The Catholic Catechism -
the 10 Commandments
The Ten Commandments state what is required in the love of God and love of neighbour.
The first three concern love of God, and the other seven love of neighbour.
2067 As charity comprises the two commandments to which the Lord related the whole Law and the prophets . . . so the Ten Commandments were themselves given on two tablets. Three were written on one tablet and seven on the other.
2068 The Council of Trent teaches that the Ten Commandments are obligatory for Christians and that the justified man is still bound to keep them; the Second Vatican Council confirms: "The bishops, successors of the apostles, receive from the Lord . . . the mission of teaching all peoples, and of preaching the Gospel to every creature, so that all men may attain salvation through faith, Baptism and the observance of the Commandments."
The unity of the Decalogue
2069 The Decalogue forms a coherent whole. Each "word" refers to each of the others and to all of them; they reciprocally condition one another. The two tables shed light on one another; they form an organic unity. To transgress one commandment is to infringe all the others.30 One cannot honor another person without blessing God his Creator. One cannot adore God without loving all men, his creatures. The Decalogue brings man's religious and social life into unity.
The Decalogue and the natural law
2070 The Ten Commandments belong to God's revelation. At the same time they teach us the true humanity of man. They bring to light the essential duties, and therefore, indirectly, the fundamental rights inherent in the nature of the human person. The Decalogue contains a privileged expression of the natural law:
From the beginning, God had implanted in the heart of man the precepts of the natural law. Then he was content to remind him of them. This was the Decalogue.
2071 The commandments of the Decalogue, although accessible to reason alone, have been revealed. To attain a complete and certain understanding of the requirements of the natural law, sinful humanity needed this revelation:
A full explanation of the commandments of the Decalogue became necessary in the state of sin because the light of reason was obscured and the will had gone astray.
We know God's commandments through the divine revelation proposed to us in the Church, and through the voice of moral conscience.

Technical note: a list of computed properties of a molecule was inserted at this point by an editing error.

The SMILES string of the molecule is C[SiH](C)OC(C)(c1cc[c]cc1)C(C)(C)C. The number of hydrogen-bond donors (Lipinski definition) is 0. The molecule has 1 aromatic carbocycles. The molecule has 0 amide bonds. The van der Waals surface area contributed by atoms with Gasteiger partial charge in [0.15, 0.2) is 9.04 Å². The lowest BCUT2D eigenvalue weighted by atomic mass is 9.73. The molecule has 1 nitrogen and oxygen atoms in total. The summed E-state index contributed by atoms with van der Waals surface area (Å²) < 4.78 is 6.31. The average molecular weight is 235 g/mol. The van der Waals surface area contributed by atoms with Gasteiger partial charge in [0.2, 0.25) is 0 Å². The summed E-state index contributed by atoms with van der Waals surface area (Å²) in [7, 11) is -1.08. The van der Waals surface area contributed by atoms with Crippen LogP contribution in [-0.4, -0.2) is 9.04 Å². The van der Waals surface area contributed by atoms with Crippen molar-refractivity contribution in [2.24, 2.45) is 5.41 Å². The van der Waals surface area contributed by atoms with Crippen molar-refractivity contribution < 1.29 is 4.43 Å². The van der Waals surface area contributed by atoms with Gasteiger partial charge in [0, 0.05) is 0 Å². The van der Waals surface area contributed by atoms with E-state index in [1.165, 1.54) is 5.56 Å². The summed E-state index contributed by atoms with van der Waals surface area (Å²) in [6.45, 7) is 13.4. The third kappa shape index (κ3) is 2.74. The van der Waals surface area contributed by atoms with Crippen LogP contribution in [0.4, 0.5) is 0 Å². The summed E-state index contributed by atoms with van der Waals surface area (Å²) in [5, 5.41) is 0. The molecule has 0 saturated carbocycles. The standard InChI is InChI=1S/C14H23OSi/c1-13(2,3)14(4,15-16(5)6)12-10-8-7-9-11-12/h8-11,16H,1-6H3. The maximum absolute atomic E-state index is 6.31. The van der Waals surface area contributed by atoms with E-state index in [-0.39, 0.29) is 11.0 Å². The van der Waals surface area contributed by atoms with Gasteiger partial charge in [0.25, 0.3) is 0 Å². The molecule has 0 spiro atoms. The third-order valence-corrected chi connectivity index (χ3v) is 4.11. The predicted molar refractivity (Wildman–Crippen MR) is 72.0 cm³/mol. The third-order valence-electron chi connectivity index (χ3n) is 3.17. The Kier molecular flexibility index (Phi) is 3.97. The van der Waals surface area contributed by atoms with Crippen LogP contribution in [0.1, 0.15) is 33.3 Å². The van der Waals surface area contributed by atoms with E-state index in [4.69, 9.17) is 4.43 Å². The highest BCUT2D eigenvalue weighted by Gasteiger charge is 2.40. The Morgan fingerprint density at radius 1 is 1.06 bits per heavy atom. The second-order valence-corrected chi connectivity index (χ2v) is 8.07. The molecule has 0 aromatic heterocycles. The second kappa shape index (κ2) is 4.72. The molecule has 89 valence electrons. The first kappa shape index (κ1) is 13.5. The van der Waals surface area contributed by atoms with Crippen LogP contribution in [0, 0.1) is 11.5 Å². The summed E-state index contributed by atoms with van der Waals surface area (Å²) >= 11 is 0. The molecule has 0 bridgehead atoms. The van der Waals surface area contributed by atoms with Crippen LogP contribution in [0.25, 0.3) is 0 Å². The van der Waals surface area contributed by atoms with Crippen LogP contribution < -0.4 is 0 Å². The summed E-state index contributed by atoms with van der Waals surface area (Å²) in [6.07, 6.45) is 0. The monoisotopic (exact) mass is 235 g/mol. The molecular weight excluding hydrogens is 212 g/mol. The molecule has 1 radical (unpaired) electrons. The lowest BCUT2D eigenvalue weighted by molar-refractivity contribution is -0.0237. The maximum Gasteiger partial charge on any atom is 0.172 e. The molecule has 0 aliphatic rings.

The obligation of the Decalogue
2072 Since they express man's fundamental duties towards God and towards his neighbour, the Ten Commandments reveal, in their primordial content, grave obligations. They are fundamentally immutable, and they oblige always and everywhere. No one can dispense from them. The Ten Commandments are engraved by God in the human heart.
2073 Obedience to the Commandments also implies obligations in matter which is, in itself, light. Thus abusive language is forbidden by the fifth commandment, but would be a grave offence only as a result of circumstances or the offender's intention.
"Apart from me you can do nothing"
2074 Jesus says: "I am the vine, you are the branches. He who abides in me, and I in him, he it is that bears much fruit, for apart from me you can do nothing." The fruit referred to in this saying is the holiness of a life made fruitful by union with Christ. When we believe in Jesus Christ, partake of his mysteries, and keep his commandments, the Savior himself comes to love, in us, his Father and his brethren, our Father and our brethren. His person becomes, through the Spirit, the living and interior rule of our activity. "This is my commandment, that you love one another as I have loved you."
2075 "What good deed must I do, to have eternal life?" - "If you would enter into life, keep the commandments" (Mt 19:16-17).
2076 By his life and by his preaching Jesus attested to the permanent validity of the Decalogue.
2077 The gift of the Decalogue is bestowed from within the covenant concluded by God with his people. God's commandments take on their true meaning in and through this covenant.
2078 In fidelity to Scripture and in conformity with Jesus' example, the tradition of the Church has always acknowledged the primordial importance and significance of the Decalogue.
2079 The Decalogue forms an organic unity in which each "word" or "commandment" refers to all the others taken together. To transgress one commandment is to infringe the whole Law (cf. Jas 2:10-11).